CalBike is a huge fan of community bike shops. Especially in neighborhoods that can’t support for-profit bike shops, community bike shops are often the first and only option for many socially marginalized communities and individuals to go to for repairs, maintenance, or just getting started on using one of the most affordable and cleanest mobility options. BikeBike! served to support those shops and to promote the values of equity, justice, inclusion, and self-empowerment that undergird most existing community bicycle projects.
Much of the credit for organizing Bike!Bike! Is due to the members of Los Angeles’ own Bicycle Kitchen/La Bicicocina, a well-respected community bike project and establishment that teaches people to work on their own bikes. It’s that simple. The Bike Kitchen is a truly DIY bike shop, workshop, and education space that centers the bike as a legitimate form of transportation.
But biking on our city streets isn’t always safe and accessible to everyone, especially for low-income communities, for Black and Indigenous communities and communities of color, for Trans, queer, and gender non-conforming communities, and for our youth and elders. So community bike shops are often filling an important vacuum for fostering new riders, while also strengthening the broader bicycle movement from below.
Community-run bike cooperatives recognize the gap they fill by often complementing the major limitations to traditional bicycle advocacy. Bike cooperatives are often doing important work developing alternative narratives that directly engage and recruit a diversity of “other” or new bicyclists. They play an important role as a counter to some mainstream advocacy that is focused more on elite strategies that exclude those without societal, cultural, racial, class, and gender privileges.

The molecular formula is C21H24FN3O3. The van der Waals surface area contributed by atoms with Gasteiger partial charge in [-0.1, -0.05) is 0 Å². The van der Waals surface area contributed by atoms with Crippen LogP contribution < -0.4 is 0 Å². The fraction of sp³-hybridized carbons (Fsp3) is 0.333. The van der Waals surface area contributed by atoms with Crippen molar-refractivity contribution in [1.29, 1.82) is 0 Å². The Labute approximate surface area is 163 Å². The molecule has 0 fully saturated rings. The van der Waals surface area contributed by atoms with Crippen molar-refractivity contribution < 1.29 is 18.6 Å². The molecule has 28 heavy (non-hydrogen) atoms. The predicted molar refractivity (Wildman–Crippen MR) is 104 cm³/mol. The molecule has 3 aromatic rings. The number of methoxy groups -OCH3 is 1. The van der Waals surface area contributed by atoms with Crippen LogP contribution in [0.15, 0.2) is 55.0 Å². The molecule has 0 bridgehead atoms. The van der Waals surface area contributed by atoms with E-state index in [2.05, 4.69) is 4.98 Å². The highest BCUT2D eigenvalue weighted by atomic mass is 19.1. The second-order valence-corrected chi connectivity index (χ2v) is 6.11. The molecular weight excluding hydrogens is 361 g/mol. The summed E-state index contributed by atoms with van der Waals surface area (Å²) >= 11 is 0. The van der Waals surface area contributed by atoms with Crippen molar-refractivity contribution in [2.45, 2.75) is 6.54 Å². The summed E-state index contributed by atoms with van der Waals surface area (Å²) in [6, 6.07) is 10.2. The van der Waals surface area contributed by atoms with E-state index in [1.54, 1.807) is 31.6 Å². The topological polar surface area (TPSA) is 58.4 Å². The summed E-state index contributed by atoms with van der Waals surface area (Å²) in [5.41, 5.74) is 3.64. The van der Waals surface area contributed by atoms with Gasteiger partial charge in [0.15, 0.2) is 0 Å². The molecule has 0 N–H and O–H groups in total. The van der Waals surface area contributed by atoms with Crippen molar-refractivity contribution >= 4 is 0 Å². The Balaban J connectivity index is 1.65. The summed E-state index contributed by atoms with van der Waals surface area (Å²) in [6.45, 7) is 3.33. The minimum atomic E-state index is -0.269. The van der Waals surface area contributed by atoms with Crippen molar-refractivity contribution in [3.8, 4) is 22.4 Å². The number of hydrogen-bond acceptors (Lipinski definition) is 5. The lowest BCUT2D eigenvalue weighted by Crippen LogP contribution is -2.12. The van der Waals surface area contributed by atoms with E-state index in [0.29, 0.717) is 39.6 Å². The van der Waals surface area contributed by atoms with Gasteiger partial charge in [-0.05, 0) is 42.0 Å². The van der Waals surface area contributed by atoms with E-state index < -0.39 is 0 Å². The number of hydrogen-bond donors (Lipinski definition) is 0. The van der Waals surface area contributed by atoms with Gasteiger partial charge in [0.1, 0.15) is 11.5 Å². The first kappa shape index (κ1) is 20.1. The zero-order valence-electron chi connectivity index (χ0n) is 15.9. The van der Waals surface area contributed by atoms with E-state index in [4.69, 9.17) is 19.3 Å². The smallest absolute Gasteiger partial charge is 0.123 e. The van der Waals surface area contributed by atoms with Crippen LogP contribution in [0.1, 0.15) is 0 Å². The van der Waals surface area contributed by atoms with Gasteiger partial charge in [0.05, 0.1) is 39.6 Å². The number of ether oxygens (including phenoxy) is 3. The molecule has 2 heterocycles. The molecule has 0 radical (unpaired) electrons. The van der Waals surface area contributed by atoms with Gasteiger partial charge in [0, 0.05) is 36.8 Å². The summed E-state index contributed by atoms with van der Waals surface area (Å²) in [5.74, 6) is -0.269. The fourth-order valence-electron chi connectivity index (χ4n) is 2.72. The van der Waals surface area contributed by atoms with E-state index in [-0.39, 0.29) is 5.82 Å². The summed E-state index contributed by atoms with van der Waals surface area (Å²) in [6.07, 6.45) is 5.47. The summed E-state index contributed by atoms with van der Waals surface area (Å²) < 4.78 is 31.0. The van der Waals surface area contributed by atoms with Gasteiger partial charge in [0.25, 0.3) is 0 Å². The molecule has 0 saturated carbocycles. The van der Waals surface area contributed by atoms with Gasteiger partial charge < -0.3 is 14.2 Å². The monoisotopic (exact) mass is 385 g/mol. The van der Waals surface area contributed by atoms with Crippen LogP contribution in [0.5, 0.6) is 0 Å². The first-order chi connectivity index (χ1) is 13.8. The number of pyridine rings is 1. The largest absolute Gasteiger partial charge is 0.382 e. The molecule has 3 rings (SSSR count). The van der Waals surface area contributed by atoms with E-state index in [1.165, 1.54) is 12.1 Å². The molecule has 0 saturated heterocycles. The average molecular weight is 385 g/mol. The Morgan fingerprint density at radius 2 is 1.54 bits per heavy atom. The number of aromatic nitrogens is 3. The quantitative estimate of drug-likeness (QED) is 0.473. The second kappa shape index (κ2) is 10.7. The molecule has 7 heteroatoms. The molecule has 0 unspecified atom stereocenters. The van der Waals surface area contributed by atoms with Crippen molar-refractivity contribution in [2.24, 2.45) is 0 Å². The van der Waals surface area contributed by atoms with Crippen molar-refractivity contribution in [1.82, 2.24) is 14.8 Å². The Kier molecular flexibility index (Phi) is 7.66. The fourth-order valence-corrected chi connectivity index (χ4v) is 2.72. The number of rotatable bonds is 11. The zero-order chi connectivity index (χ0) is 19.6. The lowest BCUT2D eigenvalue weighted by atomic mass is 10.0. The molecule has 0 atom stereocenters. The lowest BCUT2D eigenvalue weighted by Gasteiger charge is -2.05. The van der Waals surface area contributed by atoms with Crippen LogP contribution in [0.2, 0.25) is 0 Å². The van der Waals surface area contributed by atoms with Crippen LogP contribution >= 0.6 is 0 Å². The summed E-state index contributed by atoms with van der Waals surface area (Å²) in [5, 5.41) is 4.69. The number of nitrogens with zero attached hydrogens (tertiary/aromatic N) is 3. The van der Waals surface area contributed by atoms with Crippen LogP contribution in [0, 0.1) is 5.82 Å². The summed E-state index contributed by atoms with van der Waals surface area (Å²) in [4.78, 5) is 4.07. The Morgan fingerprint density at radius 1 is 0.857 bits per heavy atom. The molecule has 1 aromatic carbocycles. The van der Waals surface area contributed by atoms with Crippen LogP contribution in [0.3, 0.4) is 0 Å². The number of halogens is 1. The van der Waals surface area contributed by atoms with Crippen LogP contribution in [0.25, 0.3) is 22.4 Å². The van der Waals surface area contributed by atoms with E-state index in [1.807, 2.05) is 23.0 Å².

Bike co-ops often play an important role in promoting the bicycling subculture as an important arena of autonomous politics that mainstream bike advocacy just doesn’t encapsulate. Bicycling is for many of its adherents both a symbolic and practical rejection of one of the most onerous relationships capitalist society imposes: car ownership. This rejection, more specifically, may be rooted in subverting mainstream consumptive society. The bicycle has become a device that connotes self-emancipation, as well as artistic and cultural experimentation. Again, bike co-ops complement traditional advocacy by moving away from the focus on building top-down political will for infrastructure and working behind the scenes to sec
ure legislative wins, rather than integrating the broader cycling public. Community bike shops, co-ops, and collectives fill an important space that builds demand for biking, alongside more “supply-side” interventions such as infrastructure projects.
These same spaces better allow local residents to become empowered both economically and politically in ways that impact broader decision-making processes. This puts local residents in community leadership roles over its own bike development projects rather than being folded into existing projects brought in by outside interests.